Sharp becomes first firm to get TV eco-label

Sharp, the Japanese electronics giant, has become the first company to be awarded the EU eco-label for televisions. Sony and Philips, however, are ignoring the independently verified label in favour of developing their own, self-verified labelling schemes for a range of products.

Applicants for government-backed eco-labelling schemes, such as the EU flower label, have been relatively few because most companies fear consumers will decide that products without the label are inferior.

Instead, sectors such as the consumer electronics industry prefer "environmental product declarations", which display information according to the company or sector's own format. They can be applied to any product regardless of how well it performs.

Sharp's decision, announced in September, is therefore a break with tradition for an electronics company. The label has been awarded to its latest range of flat screen TVs with liquid crystal display technology. The company has also applied for the label for a similar range of widescreen televisions.

To get the eco-label, Sharp had to meet criteria on energy efficiency, avoidance of hazardous substances, recyclability and refurbishment (ENDS Report 327, p 38 ).

On top of such benefits, Sharp claims the televisions have a service life of more than 60,000 hours - considerably greater than the 12,000-hour life of an average plasma screen TV.

The company's decision is based on its view of how product labelling will develop over the longer term. "To be brutally honest, the marketplace is decided on price and design," said marketing manager Mike Gabriel. "All surveys show the environment is a low concern. But the company has a genuine desire to improve its environmental credentials - it will be an issue in the future - and this is the first manifestation of that."

Sharp's approach in Europe marks a different approach to that practised in Japan by its parent company.

In Japan, the company has awarded its own "green seal" label since 1998 to products that "offer a particularly high level of environmental performance" by meeting four rather vague criteria. These include "low power consumption compared to previous models" and the "use of lead-free solder in more than one circuit board".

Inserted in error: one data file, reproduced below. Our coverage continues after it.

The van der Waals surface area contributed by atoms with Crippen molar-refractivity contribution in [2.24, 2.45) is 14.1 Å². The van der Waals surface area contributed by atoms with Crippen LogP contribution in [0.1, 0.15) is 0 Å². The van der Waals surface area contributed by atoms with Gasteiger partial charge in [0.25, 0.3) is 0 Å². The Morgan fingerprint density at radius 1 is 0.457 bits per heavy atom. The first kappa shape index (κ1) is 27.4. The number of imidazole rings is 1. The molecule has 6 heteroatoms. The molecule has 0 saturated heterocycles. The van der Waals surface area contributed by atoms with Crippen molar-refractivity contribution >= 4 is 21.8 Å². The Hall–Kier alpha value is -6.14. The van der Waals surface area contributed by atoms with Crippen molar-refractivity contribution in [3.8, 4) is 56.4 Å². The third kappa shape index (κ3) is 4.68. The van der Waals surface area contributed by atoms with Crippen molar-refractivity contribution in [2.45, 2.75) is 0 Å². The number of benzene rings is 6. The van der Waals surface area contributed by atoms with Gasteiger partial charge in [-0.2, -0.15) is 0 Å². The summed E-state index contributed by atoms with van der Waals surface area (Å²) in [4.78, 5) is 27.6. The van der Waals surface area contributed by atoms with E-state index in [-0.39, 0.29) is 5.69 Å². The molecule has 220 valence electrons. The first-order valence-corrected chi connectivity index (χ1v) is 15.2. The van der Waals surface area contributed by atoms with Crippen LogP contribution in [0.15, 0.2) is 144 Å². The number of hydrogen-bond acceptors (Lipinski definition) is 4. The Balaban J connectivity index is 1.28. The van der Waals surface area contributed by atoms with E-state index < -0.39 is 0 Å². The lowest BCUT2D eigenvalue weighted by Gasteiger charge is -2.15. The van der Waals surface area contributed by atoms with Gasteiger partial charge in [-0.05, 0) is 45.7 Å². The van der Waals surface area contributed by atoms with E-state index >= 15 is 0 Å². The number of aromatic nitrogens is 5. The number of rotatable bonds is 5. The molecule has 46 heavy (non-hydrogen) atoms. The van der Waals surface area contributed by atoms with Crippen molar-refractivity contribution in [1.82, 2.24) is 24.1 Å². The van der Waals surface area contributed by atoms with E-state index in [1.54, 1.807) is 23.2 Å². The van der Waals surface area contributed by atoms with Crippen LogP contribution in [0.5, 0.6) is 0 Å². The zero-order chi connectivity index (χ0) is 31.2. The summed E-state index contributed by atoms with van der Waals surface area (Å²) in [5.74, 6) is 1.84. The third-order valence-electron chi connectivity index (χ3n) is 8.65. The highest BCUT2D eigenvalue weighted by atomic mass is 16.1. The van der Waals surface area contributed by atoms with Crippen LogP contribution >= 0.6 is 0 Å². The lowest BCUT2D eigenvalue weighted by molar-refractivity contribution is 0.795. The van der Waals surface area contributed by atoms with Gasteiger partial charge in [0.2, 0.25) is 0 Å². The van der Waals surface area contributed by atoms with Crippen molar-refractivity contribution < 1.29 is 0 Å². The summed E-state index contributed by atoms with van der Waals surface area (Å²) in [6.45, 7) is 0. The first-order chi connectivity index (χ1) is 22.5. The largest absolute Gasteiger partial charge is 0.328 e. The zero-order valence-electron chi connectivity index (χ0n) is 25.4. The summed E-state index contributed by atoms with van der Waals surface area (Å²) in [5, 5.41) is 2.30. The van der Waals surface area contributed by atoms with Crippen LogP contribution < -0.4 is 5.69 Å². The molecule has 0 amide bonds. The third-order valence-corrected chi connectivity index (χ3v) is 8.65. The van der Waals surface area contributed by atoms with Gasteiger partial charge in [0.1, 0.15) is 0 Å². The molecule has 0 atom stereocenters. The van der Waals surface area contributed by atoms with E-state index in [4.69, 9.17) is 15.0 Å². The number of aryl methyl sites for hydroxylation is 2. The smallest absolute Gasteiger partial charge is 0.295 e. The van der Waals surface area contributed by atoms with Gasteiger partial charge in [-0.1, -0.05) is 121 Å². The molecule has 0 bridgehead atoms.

Such products must also meet 70% of a more detailed set of criteria related to greenhouse gas emissions, resource use and the presence of chemicals.

Last year the company launched its "super green" label for products that meet 90% of the detailed criteria, as well as the general criteria. To date it has 188 green seal and six super green products - accounting for 74% and 6% of net sales, respectively.

However, Sharp believes such schemes are inappropriate for the European market. "What goes on in Japan is completely separate to here," said Mr Gabriel. "Here we're more cautious about making claims for our products, as you need third party verification to be taken seriously."

Such views are not shared by some other electronics companies. Both Sony and Philips, for example, are using their own labelling schemes in Europe.

Philips' "green flagship" mark, awarded to products meeting environmental criteria based on areas such as weight, absence of hazardous substances and energy efficiency, was featured on 21 new products in 2004 (ENDS Report 350, p 34 ).

Sony's "eco-info" logo has recently seen its presence in Europe increased. The logo is part of Sony's environmental product declaration. It is used to draw the consumer's eye to a list of the product's environmental benefits, such as avoidance of hazardous substances, reduced energy consumption and use of recycled materials.

Just as with Sharp, the mark has been produced to ensure Sony can differentiate itself from other manufacturers. According to environmental adviser Bernd Ostgathe, traditional eco-labels are not able to do this.

"There are a lot of eco-labels around, but they don't tell you the criteria behind them," he said. "A customer can't find out the benefits of a product just by looking at them, but with the eco-info mark they get the concrete facts."

Mr Ostgathe admitted, however, that Sony has only had feedback about the label for small products, such as digital cameras, which are displayed within their packaging. Discussions with retailers about using it on "display cards" next to larger products drew a negative response.

Because of this, Sony's television division has not used the mark on its boxes. "We haven't pushed the mark on televisions, because customers don't see the box or manual when they buy a TV," said Peter Evans, senior environment manager for Sony's European visual products division. "We haven't used stickers on TVs either because consumers hate them."

The television division has also had a "problem" with the label because it is in English and the company is making televisions for the whole of Europe.

However, Mr Ostgathe insisted that the label is valuable to Sony because it will allow the firm to "adapt easily" if environmental concerns become more prominent. He said that Sony is aiming to create an online database of products' environmental criteria for European consumers, similar to the one used for the Japanese market.

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